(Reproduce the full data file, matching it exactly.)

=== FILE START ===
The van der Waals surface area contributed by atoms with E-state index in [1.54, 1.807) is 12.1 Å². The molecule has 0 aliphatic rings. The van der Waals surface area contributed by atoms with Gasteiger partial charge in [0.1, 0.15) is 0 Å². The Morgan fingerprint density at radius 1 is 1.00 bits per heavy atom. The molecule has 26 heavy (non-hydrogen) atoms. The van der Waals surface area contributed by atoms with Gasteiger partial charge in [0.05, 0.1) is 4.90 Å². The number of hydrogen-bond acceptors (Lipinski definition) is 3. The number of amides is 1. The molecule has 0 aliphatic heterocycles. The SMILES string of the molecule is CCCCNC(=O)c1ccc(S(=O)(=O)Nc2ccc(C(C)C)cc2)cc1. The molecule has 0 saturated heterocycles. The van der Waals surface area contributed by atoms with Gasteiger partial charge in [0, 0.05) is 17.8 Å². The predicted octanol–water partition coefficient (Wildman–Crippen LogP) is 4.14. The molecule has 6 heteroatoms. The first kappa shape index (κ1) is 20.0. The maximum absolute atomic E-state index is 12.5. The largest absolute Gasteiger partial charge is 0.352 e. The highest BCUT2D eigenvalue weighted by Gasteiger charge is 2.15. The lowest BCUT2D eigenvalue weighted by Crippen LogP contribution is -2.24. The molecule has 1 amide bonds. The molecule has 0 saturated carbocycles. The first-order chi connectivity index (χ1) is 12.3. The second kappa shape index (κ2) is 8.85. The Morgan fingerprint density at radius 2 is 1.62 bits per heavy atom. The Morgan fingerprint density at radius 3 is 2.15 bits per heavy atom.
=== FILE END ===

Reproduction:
The van der Waals surface area contributed by atoms with E-state index in [1.54, 1.807) is 12.1 Å². The molecule has 0 aliphatic rings. The van der Waals surface area contributed by atoms with Gasteiger partial charge in [0.1, 0.15) is 0 Å². The Morgan fingerprint density at radius 1 is 1.00 bits per heavy atom. The molecule has 26 heavy (non-hydrogen) atoms. The van der Waals surface area contributed by atoms with Gasteiger partial charge in [0.05, 0.1) is 4.90 Å². The number of hydrogen-bond acceptors (Lipinski definition) is 3. The number of amides is 1. The molecule has 0 aliphatic heterocycles. The SMILES string of the molecule is CCCCNC(=O)c1ccc(S(=O)(=O)Nc2ccc(C(C)C)cc2)cc1. The molecule has 0 saturated heterocycles. The van der Waals surface area contributed by atoms with Gasteiger partial charge in [0, 0.05) is 17.8 Å². The predicted octanol–water partition coefficient (Wildman–Crippen LogP) is 4.14. The molecule has 6 heteroatoms. The first kappa shape index (κ1) is 20.0. The maximum absolute atomic E-state index is 12.5. The largest absolute Gasteiger partial charge is 0.352 e. The highest BCUT2D eigenvalue weighted by Gasteiger charge is 2.15. The lowest BCUT2D eigenvalue weighted by Crippen LogP contribution is -2.24. The molecule has 1 amide bonds. The molecule has 0 saturated carbocycles. The first-order chi connectivity index (χ1) is 12.3. The second kappa shape index (κ2) is 8.85. The Morgan fingerprint density at radius 2 is 1.62 bits per heavy atom. The Morgan fingerprint density at radius 3 is 2.15 bits per heavy atom.